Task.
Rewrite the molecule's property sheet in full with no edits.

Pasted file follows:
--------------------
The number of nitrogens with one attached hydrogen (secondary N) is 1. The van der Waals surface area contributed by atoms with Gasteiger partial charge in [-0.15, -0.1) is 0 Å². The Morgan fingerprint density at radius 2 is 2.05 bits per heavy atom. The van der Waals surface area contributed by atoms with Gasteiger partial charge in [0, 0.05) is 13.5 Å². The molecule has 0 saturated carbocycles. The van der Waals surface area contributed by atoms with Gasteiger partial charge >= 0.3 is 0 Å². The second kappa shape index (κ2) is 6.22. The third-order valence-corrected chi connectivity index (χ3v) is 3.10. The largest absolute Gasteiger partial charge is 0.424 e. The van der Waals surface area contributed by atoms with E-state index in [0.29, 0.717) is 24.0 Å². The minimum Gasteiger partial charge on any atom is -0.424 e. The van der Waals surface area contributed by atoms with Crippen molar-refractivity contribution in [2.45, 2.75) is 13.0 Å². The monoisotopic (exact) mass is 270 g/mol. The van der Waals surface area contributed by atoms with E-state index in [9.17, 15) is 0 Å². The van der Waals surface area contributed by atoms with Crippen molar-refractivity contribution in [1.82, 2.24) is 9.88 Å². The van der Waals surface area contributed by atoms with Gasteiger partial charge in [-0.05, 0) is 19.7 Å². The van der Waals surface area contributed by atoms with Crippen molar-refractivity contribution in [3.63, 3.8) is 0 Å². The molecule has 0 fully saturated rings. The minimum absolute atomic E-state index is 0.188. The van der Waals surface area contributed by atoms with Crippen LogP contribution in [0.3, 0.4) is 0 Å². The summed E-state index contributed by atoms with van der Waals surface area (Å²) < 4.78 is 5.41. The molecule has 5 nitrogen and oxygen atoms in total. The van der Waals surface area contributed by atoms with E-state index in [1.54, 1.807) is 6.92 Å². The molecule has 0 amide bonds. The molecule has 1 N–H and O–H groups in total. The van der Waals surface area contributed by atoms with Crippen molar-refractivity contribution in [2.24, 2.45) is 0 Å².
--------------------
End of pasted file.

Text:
The number of nitrogens with one attached hydrogen (secondary N) is 1. The van der Waals surface area contributed by atoms with Gasteiger partial charge in [-0.15, -0.1) is 0 Å². The Morgan fingerprint density at radius 2 is 2.05 bits per heavy atom. The van der Waals surface area contributed by atoms with Gasteiger partial charge in [0, 0.05) is 13.5 Å². The molecule has 0 saturated carbocycles. The van der Waals surface area contributed by atoms with Gasteiger partial charge >= 0.3 is 0 Å². The second kappa shape index (κ2) is 6.22. The third-order valence-corrected chi connectivity index (χ3v) is 3.10. The largest absolute Gasteiger partial charge is 0.424 e. The van der Waals surface area contributed by atoms with E-state index in [0.29, 0.717) is 24.0 Å². The minimum Gasteiger partial charge on any atom is -0.424 e. The van der Waals surface area contributed by atoms with Crippen molar-refractivity contribution in [2.45, 2.75) is 13.0 Å². The monoisotopic (exact) mass is 270 g/mol. The van der Waals surface area contributed by atoms with E-state index in [9.17, 15) is 0 Å². The van der Waals surface area contributed by atoms with Crippen molar-refractivity contribution in [1.82, 2.24) is 9.88 Å². The van der Waals surface area contributed by atoms with Gasteiger partial charge in [-0.05, 0) is 19.7 Å². The van der Waals surface area contributed by atoms with Crippen molar-refractivity contribution in [3.63, 3.8) is 0 Å². The molecule has 0 fully saturated rings. The minimum absolute atomic E-state index is 0.188. The van der Waals surface area contributed by atoms with Crippen LogP contribution in [0.3, 0.4) is 0 Å². The summed E-state index contributed by atoms with van der Waals surface area (Å²) < 4.78 is 5.41. The molecule has 5 nitrogen and oxygen atoms in total. The van der Waals surface area contributed by atoms with E-state index in [1.54, 1.807) is 6.92 Å². The molecule has 0 amide bonds. The molecule has 1 N–H and O–H groups in total. The van der Waals surface area contributed by atoms with Crippen molar-refractivity contribution in [2.24, 2.45) is 0 Å².